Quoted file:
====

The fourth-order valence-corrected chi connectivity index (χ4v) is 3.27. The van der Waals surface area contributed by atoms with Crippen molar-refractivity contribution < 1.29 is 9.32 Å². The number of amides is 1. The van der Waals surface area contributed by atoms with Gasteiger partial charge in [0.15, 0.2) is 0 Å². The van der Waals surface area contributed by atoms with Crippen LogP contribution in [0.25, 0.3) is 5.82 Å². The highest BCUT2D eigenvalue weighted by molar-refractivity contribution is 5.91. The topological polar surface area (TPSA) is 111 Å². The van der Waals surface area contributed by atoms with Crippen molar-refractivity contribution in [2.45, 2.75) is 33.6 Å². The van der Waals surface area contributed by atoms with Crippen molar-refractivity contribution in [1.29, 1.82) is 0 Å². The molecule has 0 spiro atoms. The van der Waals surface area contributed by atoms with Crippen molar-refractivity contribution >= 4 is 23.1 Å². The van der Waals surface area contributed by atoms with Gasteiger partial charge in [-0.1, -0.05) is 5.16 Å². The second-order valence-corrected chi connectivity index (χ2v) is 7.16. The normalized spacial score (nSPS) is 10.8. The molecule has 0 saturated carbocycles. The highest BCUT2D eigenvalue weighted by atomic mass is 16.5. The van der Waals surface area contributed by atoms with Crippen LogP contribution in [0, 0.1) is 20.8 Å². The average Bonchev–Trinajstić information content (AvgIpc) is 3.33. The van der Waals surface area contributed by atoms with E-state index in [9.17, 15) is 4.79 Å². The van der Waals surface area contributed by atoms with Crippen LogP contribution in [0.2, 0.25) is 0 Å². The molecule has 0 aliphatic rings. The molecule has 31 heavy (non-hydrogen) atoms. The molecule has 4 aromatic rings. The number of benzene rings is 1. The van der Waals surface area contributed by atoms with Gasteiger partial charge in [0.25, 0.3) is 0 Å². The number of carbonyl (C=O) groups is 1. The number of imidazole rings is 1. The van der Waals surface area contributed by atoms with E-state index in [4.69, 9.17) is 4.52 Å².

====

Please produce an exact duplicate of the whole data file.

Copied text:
The fourth-order valence-corrected chi connectivity index (χ4v) is 3.27. The van der Waals surface area contributed by atoms with Crippen molar-refractivity contribution < 1.29 is 9.32 Å². The number of amides is 1. The van der Waals surface area contributed by atoms with Gasteiger partial charge in [0.15, 0.2) is 0 Å². The van der Waals surface area contributed by atoms with Crippen LogP contribution in [0.25, 0.3) is 5.82 Å². The highest BCUT2D eigenvalue weighted by molar-refractivity contribution is 5.91. The topological polar surface area (TPSA) is 111 Å². The van der Waals surface area contributed by atoms with Crippen molar-refractivity contribution in [2.45, 2.75) is 33.6 Å². The van der Waals surface area contributed by atoms with Crippen molar-refractivity contribution in [1.29, 1.82) is 0 Å². The molecule has 0 spiro atoms. The van der Waals surface area contributed by atoms with Crippen molar-refractivity contribution >= 4 is 23.1 Å². The van der Waals surface area contributed by atoms with Gasteiger partial charge in [-0.1, -0.05) is 5.16 Å². The second-order valence-corrected chi connectivity index (χ2v) is 7.16. The normalized spacial score (nSPS) is 10.8. The molecule has 0 saturated carbocycles. The highest BCUT2D eigenvalue weighted by atomic mass is 16.5. The van der Waals surface area contributed by atoms with Crippen LogP contribution in [0, 0.1) is 20.8 Å². The average Bonchev–Trinajstić information content (AvgIpc) is 3.33. The van der Waals surface area contributed by atoms with E-state index in [9.17, 15) is 4.79 Å². The van der Waals surface area contributed by atoms with Crippen LogP contribution in [0.2, 0.25) is 0 Å². The molecule has 0 aliphatic rings. The molecule has 31 heavy (non-hydrogen) atoms. The molecule has 4 aromatic rings. The number of benzene rings is 1. The van der Waals surface area contributed by atoms with Gasteiger partial charge in [0.25, 0.3) is 0 Å². The number of carbonyl (C=O) groups is 1. The number of imidazole rings is 1. The van der Waals surface area contributed by atoms with E-state index in [4.69, 9.17) is 4.52 Å².